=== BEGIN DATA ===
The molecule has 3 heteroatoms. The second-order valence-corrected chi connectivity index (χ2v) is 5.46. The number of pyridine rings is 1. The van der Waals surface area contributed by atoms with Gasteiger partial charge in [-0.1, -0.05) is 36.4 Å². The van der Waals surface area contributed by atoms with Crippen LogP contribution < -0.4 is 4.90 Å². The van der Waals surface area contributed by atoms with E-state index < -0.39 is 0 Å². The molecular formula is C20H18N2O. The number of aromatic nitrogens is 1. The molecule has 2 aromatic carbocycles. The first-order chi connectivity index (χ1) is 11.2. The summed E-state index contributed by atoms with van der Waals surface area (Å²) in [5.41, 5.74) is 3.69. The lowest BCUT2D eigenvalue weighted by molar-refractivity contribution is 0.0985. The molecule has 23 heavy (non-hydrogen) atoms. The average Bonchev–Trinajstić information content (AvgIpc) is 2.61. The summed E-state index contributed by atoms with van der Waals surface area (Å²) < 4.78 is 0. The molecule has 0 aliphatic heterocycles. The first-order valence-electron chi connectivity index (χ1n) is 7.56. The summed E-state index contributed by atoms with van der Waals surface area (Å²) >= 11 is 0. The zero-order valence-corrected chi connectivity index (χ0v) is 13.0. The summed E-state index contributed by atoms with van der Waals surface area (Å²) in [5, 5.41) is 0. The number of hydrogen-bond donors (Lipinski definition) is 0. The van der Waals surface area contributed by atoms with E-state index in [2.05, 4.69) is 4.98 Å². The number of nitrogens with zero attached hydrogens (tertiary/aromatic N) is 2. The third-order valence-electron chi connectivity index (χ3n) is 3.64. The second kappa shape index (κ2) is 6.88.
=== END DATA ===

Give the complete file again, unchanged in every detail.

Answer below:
The molecule has 3 heteroatoms. The second-order valence-corrected chi connectivity index (χ2v) is 5.46. The number of pyridine rings is 1. The van der Waals surface area contributed by atoms with Gasteiger partial charge in [-0.1, -0.05) is 36.4 Å². The van der Waals surface area contributed by atoms with Crippen LogP contribution < -0.4 is 4.90 Å². The van der Waals surface area contributed by atoms with E-state index < -0.39 is 0 Å². The molecular formula is C20H18N2O. The number of aromatic nitrogens is 1. The molecule has 2 aromatic carbocycles. The first-order chi connectivity index (χ1) is 11.2. The summed E-state index contributed by atoms with van der Waals surface area (Å²) in [5.41, 5.74) is 3.69. The lowest BCUT2D eigenvalue weighted by molar-refractivity contribution is 0.0985. The molecule has 23 heavy (non-hydrogen) atoms. The average Bonchev–Trinajstić information content (AvgIpc) is 2.61. The summed E-state index contributed by atoms with van der Waals surface area (Å²) < 4.78 is 0. The molecule has 0 aliphatic heterocycles. The first-order valence-electron chi connectivity index (χ1n) is 7.56. The summed E-state index contributed by atoms with van der Waals surface area (Å²) >= 11 is 0. The zero-order valence-corrected chi connectivity index (χ0v) is 13.0. The summed E-state index contributed by atoms with van der Waals surface area (Å²) in [5, 5.41) is 0. The number of hydrogen-bond donors (Lipinski definition) is 0. The van der Waals surface area contributed by atoms with E-state index in [2.05, 4.69) is 4.98 Å². The number of nitrogens with zero attached hydrogens (tertiary/aromatic N) is 2. The third-order valence-electron chi connectivity index (χ3n) is 3.64. The second kappa shape index (κ2) is 6.88.